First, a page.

Canadians Are Worried About Teens Using E-Cigarettes, Backing A Ban On Flavored Vaping Products

Canadians Are Worried About Teens Using E-Cigarettes, Backing A Ban On Flavored Vaping Products
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A new survey conducted by Angus Reid Institute reveals that about 90% of the Canadians are worried about teens using e-cigarettes and they back up a ban against selling vaping products to teens below the age of 18. Interestingly, non-smokers and smokers seem to get along in this initiative for fighting against e-cigs use in those under 18.

“The one big takeaway is that concern about vaping really does focus and center on the impact on children,” stated Shachi Kurl, Angus Reid Institute CEO.

The survey was conducted online and enjoyed the participation of 1,500 adults aged 18 and older, out of whom about 75% think it would be a good idea if the government will adopt rules for packaging and labeling of vaping products as it had already done it with tobacco products. Also, 69% agreed that all those flavored e-liquids, deemed as the most harmful to human health, should be banned.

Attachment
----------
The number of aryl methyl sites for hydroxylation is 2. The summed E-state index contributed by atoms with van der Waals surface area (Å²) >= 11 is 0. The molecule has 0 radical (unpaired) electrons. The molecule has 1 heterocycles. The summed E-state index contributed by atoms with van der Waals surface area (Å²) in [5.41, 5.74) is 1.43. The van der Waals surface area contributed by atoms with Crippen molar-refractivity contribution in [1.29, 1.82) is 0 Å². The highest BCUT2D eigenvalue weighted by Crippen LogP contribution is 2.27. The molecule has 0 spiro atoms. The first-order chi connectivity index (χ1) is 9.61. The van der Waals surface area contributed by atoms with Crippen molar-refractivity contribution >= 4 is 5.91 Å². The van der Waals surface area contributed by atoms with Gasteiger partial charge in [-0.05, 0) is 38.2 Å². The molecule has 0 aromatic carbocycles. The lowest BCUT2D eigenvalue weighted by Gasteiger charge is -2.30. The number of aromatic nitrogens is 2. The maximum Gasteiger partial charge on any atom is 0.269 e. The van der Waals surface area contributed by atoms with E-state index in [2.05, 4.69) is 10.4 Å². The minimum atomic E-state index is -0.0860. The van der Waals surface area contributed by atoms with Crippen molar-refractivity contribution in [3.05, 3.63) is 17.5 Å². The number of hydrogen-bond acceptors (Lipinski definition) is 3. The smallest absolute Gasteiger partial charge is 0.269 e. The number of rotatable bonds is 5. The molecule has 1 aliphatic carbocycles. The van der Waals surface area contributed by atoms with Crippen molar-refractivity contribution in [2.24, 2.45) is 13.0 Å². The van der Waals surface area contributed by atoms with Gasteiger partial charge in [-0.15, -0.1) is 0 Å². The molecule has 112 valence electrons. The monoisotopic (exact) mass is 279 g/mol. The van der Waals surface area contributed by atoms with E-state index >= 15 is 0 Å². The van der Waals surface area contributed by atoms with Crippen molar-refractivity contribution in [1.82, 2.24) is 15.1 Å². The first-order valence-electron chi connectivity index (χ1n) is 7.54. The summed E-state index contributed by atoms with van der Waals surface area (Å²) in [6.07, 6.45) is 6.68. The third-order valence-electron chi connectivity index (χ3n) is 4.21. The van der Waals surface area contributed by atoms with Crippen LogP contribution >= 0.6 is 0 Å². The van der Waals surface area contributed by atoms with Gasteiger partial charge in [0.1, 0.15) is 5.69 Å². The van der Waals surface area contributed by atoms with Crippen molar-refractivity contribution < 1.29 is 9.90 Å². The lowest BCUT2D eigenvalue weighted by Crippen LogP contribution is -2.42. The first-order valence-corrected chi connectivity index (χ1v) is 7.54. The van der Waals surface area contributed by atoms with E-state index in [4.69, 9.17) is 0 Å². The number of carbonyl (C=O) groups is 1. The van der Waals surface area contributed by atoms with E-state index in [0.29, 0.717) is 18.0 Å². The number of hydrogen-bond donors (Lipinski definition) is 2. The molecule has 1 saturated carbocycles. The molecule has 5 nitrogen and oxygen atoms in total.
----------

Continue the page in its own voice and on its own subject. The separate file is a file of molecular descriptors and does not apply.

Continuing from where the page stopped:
Canadians are backing a ban on e-cigarettes and flavored vaping products

Regarding the flavored vaping products ban, Millennials are less interested in such a prohibition, while 58% of the respondents over 55 years old agreed with the possible interdiction.

“Certainly when we see millennial or younger Canadian respondents saying that they are less inclined to support the ban of fruit and bubblegum and other nice flavors of vaping products, we see that that is something that potentially holds some interest or appeal to them,” added Shachi Kurl.

The biggest concern among both regular Canadians and specialists is that using e-cigarettes is only the first step to smoking tobacco for teens who vape. And, while many studies revealed the harmful effects of regular smoking, there are not many to assess how good or bad are e-cigs for human health.

“Vaping may make some youth more likely to start smoking. There’s a strong association, but most of that is probably the type of kids that do risky behaviors. If you’re going to try one, you’re going to try the other,” explained David Hammond from the University of Waterloo.


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